Paediatric chronic fatigue syndrome patients’ and parents’ perceptions of recovery, by Matthew Robert Harland, Roxanne Morin Parslow, Nina Anderson, Danielle Byrne, Esther Crawley in BMJ Paediatrics Open Vol 3, #1, Dec 2, 2019
What is known about the subject?
- Little is known about how to define recovery in the paediatric chronic fatigue syndrome/myalgic encephalomyelitis (CFS/ME) population.
What this study adds?
- Children and their parents struggle to define what would constitute a complete recovery as CFS/ME has become a ‘new normal’.
- There is wide variation in definitions of recovery between individuals.
- Recovery definitions go beyond symptom reduction and focus on returning to or achieving the same activity as peers, without payback and with flexibility in routine.
Chronic fatigue syndrome/myalgic encephalomyelitis (CFS/ME) is common in children and adolescents; however, little is known about how we should define recovery. This study aims to explore perceptions of recovery held by paediatric patients with CFS/ME and their parents.
Children with CFS/ME and their parents were recruited through a single specialist paediatric CFS/ME service. Data were collected through semistructured interviews with children and parents. The interview questions explored how participants would know if they/their child had recovered from CFS/ME. Thematic analysis was used to identify patterns within the data.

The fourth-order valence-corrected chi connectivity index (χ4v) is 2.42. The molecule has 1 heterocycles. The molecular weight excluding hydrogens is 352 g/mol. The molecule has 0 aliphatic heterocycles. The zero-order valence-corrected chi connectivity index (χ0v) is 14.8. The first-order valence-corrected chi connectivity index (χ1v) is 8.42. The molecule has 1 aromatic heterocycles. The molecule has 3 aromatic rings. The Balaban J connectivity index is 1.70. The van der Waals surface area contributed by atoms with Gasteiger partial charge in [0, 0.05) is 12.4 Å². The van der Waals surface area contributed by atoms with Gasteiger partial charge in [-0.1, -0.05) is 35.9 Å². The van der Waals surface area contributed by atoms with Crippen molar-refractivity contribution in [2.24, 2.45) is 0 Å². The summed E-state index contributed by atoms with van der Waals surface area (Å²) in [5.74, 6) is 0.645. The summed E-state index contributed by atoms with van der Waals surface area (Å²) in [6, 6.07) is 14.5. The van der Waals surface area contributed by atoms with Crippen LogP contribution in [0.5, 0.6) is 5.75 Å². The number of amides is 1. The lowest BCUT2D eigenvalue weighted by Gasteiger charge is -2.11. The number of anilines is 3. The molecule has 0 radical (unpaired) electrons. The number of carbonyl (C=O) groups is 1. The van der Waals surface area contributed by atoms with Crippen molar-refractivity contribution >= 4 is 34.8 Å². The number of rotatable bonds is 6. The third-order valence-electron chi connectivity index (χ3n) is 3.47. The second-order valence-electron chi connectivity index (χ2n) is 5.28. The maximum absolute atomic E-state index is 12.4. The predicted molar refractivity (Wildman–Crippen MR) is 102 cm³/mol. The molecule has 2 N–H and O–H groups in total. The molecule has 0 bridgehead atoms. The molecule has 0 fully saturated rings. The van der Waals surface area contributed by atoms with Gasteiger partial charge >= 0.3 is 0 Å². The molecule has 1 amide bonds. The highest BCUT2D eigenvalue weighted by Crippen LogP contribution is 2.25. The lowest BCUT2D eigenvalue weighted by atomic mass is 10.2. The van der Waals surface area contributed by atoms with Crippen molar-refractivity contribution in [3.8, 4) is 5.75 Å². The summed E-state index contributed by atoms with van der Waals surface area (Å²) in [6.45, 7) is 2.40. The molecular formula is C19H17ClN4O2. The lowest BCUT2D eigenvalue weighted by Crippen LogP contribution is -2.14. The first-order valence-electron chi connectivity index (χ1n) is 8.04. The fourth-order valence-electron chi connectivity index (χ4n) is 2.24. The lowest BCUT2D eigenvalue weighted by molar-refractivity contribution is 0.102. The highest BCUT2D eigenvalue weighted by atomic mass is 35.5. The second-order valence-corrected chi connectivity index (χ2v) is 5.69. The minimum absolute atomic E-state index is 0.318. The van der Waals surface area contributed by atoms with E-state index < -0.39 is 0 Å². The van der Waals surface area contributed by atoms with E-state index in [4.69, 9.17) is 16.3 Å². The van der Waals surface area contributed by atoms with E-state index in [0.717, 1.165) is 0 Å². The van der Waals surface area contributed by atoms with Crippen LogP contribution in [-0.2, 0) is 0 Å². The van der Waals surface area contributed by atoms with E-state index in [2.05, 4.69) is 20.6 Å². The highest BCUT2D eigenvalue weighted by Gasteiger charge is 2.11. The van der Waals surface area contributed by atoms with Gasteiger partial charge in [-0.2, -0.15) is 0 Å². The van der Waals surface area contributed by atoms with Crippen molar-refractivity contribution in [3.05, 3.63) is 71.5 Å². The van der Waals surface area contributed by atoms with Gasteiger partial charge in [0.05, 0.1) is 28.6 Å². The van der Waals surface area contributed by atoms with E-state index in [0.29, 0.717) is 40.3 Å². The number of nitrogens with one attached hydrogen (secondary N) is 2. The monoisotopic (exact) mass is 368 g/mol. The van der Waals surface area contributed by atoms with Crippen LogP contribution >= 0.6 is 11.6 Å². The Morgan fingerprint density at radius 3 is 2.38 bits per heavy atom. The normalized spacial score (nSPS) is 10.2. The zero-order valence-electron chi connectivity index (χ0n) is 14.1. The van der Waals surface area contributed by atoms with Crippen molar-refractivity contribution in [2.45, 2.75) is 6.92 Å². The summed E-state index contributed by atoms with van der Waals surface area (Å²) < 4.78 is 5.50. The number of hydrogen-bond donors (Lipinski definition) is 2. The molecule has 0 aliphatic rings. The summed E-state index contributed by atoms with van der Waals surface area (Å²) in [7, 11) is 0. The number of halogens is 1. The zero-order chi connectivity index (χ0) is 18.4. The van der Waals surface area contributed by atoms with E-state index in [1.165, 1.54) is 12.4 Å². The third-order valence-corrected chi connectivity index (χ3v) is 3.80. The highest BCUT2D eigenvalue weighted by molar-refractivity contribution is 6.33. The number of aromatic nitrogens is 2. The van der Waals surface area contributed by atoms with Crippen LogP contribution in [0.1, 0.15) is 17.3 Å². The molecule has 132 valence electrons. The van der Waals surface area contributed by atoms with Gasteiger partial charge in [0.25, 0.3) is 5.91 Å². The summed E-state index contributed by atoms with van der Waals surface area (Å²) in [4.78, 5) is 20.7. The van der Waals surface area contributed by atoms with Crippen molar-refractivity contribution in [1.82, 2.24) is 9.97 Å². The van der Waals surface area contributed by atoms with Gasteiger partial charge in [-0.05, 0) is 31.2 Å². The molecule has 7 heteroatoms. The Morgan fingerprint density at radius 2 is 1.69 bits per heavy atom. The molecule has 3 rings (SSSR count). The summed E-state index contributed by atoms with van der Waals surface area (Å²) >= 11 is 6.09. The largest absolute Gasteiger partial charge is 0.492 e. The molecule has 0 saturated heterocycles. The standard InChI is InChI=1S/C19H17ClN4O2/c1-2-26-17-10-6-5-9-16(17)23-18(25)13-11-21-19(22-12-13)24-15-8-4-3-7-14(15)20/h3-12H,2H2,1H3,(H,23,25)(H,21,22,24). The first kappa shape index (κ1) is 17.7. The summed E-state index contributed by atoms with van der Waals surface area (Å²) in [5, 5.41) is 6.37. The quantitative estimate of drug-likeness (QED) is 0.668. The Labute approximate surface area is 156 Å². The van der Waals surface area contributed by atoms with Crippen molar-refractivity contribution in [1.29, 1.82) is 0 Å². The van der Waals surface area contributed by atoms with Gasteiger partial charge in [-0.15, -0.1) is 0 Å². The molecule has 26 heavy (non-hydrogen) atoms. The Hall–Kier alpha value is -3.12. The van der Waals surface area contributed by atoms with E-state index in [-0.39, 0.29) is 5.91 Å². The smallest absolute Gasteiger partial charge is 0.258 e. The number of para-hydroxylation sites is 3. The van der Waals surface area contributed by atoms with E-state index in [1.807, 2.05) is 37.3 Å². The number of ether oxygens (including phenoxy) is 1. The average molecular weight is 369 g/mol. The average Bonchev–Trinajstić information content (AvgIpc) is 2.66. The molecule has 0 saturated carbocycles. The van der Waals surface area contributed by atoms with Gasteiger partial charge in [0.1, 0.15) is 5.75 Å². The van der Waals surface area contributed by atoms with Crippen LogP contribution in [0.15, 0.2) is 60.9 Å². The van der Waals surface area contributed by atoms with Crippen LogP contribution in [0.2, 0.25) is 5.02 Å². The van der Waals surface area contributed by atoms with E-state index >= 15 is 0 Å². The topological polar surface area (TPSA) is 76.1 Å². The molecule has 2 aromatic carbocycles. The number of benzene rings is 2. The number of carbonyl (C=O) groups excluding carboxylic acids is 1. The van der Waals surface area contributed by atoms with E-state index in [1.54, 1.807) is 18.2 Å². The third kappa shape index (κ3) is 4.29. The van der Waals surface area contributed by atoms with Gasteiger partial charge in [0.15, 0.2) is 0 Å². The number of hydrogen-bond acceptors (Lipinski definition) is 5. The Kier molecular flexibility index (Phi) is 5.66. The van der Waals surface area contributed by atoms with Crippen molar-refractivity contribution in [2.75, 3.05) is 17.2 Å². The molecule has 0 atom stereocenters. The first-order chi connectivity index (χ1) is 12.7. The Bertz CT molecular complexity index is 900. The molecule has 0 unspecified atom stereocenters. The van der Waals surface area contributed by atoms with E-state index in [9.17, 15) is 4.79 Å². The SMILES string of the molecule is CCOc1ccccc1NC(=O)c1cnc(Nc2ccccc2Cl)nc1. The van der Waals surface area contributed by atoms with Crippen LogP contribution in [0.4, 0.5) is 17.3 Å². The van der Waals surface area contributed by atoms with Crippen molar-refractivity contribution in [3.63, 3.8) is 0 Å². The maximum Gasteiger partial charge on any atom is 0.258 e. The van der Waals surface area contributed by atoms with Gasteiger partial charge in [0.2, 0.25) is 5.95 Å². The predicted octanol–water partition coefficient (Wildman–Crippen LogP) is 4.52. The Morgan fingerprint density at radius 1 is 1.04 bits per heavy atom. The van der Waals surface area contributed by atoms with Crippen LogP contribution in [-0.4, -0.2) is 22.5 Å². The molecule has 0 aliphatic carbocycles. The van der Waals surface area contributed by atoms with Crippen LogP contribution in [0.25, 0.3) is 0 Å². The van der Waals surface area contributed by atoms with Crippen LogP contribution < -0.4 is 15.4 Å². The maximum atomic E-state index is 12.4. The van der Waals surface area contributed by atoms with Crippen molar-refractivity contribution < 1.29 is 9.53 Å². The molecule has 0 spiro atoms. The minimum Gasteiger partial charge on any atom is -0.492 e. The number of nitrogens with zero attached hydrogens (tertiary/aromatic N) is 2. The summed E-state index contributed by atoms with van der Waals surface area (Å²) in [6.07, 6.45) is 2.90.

Twenty-one children with CFS/ME, twenty mothers and two fathers were interviewed. Some children found it hard to define recovery as the illness had become a ‘new normal’. Others thought recovery would indicate returning to pre-morbid levels of activity or achieving the same activity level as peers (socialising, education and leisure activities). Increased flexibility in routines and the absence of payback after activities were important. The interviews highlighted the concept of recovery as highly individual with wide variation in symptoms experienced, type and level of activity that would signify recovery. Parents describe how changes in mood and motivation would signify their child’s recovery, but children did not reflect on this.
Some parents and children struggle to define what would constitute complete recovery. However, signs of recovery were more easily identifiable. Definitions of recovery went far beyond symptom reduction and were focused towards rebuilding lives.